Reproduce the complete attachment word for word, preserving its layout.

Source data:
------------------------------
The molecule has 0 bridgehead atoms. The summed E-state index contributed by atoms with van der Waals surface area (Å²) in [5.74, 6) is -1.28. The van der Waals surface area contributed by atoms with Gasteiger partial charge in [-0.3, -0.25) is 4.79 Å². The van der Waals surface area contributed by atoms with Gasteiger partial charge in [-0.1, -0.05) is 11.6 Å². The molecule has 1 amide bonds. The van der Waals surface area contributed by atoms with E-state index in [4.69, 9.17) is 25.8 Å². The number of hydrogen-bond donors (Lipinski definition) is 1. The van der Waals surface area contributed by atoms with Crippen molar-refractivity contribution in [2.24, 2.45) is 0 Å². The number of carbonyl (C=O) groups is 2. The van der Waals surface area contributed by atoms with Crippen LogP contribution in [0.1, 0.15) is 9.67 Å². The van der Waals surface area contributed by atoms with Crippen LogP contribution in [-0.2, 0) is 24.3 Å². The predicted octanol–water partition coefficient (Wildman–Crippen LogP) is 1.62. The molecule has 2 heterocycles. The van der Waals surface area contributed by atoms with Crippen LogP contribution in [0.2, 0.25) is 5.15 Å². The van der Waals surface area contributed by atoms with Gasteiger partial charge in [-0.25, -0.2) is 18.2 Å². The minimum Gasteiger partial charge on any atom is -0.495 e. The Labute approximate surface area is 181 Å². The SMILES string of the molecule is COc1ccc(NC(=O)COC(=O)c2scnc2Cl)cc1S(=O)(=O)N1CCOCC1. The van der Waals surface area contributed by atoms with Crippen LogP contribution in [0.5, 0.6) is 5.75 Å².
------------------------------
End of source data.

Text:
The molecule has 0 bridgehead atoms. The summed E-state index contributed by atoms with van der Waals surface area (Å²) in [5.74, 6) is -1.28. The van der Waals surface area contributed by atoms with Gasteiger partial charge in [-0.3, -0.25) is 4.79 Å². The van der Waals surface area contributed by atoms with Gasteiger partial charge in [-0.1, -0.05) is 11.6 Å². The molecule has 1 amide bonds. The van der Waals surface area contributed by atoms with E-state index in [4.69, 9.17) is 25.8 Å². The number of hydrogen-bond donors (Lipinski definition) is 1. The van der Waals surface area contributed by atoms with Crippen molar-refractivity contribution in [2.24, 2.45) is 0 Å². The number of carbonyl (C=O) groups is 2. The van der Waals surface area contributed by atoms with Crippen LogP contribution in [0.1, 0.15) is 9.67 Å². The van der Waals surface area contributed by atoms with Crippen LogP contribution in [-0.2, 0) is 24.3 Å². The predicted octanol–water partition coefficient (Wildman–Crippen LogP) is 1.62. The molecule has 2 heterocycles. The van der Waals surface area contributed by atoms with Crippen LogP contribution in [0.2, 0.25) is 5.15 Å². The van der Waals surface area contributed by atoms with Gasteiger partial charge in [-0.25, -0.2) is 18.2 Å². The minimum Gasteiger partial charge on any atom is -0.495 e. The Labute approximate surface area is 181 Å². The SMILES string of the molecule is COc1ccc(NC(=O)COC(=O)c2scnc2Cl)cc1S(=O)(=O)N1CCOCC1. The van der Waals surface area contributed by atoms with Crippen LogP contribution in [0.5, 0.6) is 5.75 Å².